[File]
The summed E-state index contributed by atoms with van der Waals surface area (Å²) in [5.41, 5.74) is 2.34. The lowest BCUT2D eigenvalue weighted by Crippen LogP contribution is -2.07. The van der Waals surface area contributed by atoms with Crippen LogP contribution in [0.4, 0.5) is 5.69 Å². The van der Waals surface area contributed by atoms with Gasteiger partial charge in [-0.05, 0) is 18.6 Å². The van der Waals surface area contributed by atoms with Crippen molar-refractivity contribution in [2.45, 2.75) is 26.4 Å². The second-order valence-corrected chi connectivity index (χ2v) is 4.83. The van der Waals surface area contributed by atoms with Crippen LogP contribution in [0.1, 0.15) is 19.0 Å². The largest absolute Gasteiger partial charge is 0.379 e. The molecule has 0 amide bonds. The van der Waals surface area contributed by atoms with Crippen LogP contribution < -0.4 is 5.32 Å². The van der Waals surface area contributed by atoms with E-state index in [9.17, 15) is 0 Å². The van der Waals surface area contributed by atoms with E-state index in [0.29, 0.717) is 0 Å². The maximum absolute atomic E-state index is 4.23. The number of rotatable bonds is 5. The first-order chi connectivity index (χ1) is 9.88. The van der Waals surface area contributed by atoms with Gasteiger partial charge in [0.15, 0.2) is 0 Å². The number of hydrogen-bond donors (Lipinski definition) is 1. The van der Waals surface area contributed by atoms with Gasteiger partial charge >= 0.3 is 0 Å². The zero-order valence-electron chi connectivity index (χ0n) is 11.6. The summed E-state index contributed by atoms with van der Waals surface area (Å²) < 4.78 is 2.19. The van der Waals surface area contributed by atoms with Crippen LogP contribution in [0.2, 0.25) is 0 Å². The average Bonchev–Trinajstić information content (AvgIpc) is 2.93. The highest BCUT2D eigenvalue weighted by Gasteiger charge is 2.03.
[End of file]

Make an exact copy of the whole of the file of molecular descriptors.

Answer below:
The summed E-state index contributed by atoms with van der Waals surface area (Å²) in [5.41, 5.74) is 2.34. The lowest BCUT2D eigenvalue weighted by Crippen LogP contribution is -2.07. The van der Waals surface area contributed by atoms with Crippen LogP contribution in [0.4, 0.5) is 5.69 Å². The van der Waals surface area contributed by atoms with Gasteiger partial charge in [-0.05, 0) is 18.6 Å². The van der Waals surface area contributed by atoms with Crippen molar-refractivity contribution in [2.45, 2.75) is 26.4 Å². The second-order valence-corrected chi connectivity index (χ2v) is 4.83. The van der Waals surface area contributed by atoms with Crippen LogP contribution in [0.1, 0.15) is 19.0 Å². The largest absolute Gasteiger partial charge is 0.379 e. The molecule has 0 amide bonds. The van der Waals surface area contributed by atoms with Crippen LogP contribution < -0.4 is 5.32 Å². The van der Waals surface area contributed by atoms with E-state index in [9.17, 15) is 0 Å². The van der Waals surface area contributed by atoms with E-state index in [0.29, 0.717) is 0 Å². The maximum absolute atomic E-state index is 4.23. The number of rotatable bonds is 5. The first-order chi connectivity index (χ1) is 9.88. The van der Waals surface area contributed by atoms with Gasteiger partial charge in [0.15, 0.2) is 0 Å². The number of hydrogen-bond donors (Lipinski definition) is 1. The van der Waals surface area contributed by atoms with Gasteiger partial charge >= 0.3 is 0 Å². The zero-order valence-electron chi connectivity index (χ0n) is 11.6. The summed E-state index contributed by atoms with van der Waals surface area (Å²) < 4.78 is 2.19. The van der Waals surface area contributed by atoms with Crippen LogP contribution in [0.2, 0.25) is 0 Å². The average Bonchev–Trinajstić information content (AvgIpc) is 2.93. The highest BCUT2D eigenvalue weighted by Gasteiger charge is 2.03.